I got in the aircraft and the chappie said, ‘How many of these have you flown, Miss?’ “And I said, ‘I haven’t flown one at all yet, this is the first one’. And he promptly fell off the aeroplane! I started the aeroplane, taxied out. Fortunately I made the perfect take off. Up in the air I thought: ‘I’m here’ .
“The Spitfire was just like a dancing fairy. It was gorgeous, absolutely wonderful.” It wasn’t always safe, however... “We had no radio at any time, no aids whatsoever. There were also the hazards of the bad weather and the barrage balloons which would pop up. People did get killed.” After the war, Mary flew with the RAF, moved to the Isle of Wight and took up her appointment at Sandown Airport.
She married fellow pilot Don Ellis in 1961 and continued to live in the marital home at Sandown after his death in 2009. In recent years she was a hugely popular figure at aviation shows and memorial events and attended the premiere of the Spitfire documentary just three weeks ago where she received a standing ovation.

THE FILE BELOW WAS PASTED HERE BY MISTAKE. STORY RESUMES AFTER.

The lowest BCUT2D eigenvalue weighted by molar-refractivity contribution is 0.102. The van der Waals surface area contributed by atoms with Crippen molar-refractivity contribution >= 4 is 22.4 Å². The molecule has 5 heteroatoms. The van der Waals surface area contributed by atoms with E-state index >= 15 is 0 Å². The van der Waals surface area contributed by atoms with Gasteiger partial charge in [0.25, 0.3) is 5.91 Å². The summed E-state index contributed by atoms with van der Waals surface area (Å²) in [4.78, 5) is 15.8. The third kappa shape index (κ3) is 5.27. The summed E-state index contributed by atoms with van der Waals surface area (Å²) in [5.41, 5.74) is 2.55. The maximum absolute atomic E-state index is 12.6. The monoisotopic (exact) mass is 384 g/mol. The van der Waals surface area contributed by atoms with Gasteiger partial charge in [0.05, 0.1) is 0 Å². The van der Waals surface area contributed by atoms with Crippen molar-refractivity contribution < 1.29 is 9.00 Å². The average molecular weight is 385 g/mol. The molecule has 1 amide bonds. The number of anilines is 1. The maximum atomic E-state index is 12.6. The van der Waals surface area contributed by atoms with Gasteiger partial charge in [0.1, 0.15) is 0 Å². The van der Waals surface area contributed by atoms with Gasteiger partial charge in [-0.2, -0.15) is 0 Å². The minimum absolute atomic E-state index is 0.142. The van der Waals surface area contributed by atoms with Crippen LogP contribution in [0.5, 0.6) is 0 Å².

David said: “When Ant and I had the idea to make the documentary, we knew time was against us. We had to interview as many veterans as we could. Sadly, of the 12 we filmed, only three are still alive.”
He added: “There was a kind of steel to people like Mary. People of her generation were asked to do something and they did it and they did it well without complaining. They got on with it because it needed to be done. “It’s easy to wonder whether we’ll ever see their like again.”